Commentary on evidence in support of a grief-related condition as a DSM diagnosis

Depress Anxiety. 2020 Jan;37(1):9-16. doi: 10.1002/da.22985.


The death of a loved one is one of life's greatest stressors. Most bereaved individuals experience a period of acute grief that diminishes in intensity as they adapt to the changes brought about by their loss. Over the past four decades, a growing body of research has focused on a form of prolonged grief that is painful and impairing. There is a substantial and growing evidence base that supports the validity and significance of a grief-related disorder, including the clinical value of being able to diagnose it and provide effective targeted treatment. ICD-11 will include a new diagnosis of prolonged grief disorder (PGD). DSM-5 called this condition persistent complex bereavement disorder (PCBD) and included it in Section III, signaling agreement that a diagnosis is warranted while further research is needed to determine the optimal criteria. Given the remaining uncertainties, reading this literature can be confusing. There is inconsistency in naming the condition (including complicated grief as well as PGD and PCBD) and lack of uniformity in identifying it, with respect to the optimal threshold and timeframe for distinguishing it from normal grief. As an introductory commentary for this Depression and Anxiety special edition on this form of grief, the authors discuss the history, commonalities, and key areas of variability in identifying this condition. We review the state of diagnostic criteria for DSM-5 and the current ICD-11 diagnostic guideline, highlighting the clinical relevance of making this diagnosis.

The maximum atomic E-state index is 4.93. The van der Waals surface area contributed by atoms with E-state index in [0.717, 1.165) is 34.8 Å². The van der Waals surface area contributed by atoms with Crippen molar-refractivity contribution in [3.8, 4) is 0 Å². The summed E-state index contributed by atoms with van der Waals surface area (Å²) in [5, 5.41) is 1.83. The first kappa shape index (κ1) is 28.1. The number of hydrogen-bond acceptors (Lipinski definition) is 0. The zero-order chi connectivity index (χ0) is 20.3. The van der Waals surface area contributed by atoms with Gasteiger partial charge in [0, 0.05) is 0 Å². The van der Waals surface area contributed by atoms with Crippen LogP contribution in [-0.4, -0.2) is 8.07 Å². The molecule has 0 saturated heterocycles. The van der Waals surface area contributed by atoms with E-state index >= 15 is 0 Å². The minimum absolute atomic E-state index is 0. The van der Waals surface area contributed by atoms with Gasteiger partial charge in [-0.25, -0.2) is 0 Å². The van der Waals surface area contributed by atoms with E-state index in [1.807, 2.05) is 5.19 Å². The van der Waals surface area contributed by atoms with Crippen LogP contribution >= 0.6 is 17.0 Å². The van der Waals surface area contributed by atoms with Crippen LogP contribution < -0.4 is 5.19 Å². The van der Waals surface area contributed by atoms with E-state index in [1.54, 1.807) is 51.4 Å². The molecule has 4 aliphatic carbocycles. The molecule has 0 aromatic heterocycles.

Keywords: DSM-5; ICD-11; complicated grief; diagnosis; grief; persistent grief; prolonged grief.

Publication types

  • Review

MeSH terms

  • Bereavement*
  • Death*
  • Depression / classification*
  • Depression / diagnosis*
  • Depression / therapy
  • Diagnostic and Statistical Manual of Mental Disorders*
  • Grief*
  • Humans
  • International Classification of Diseases*
  • Time Factors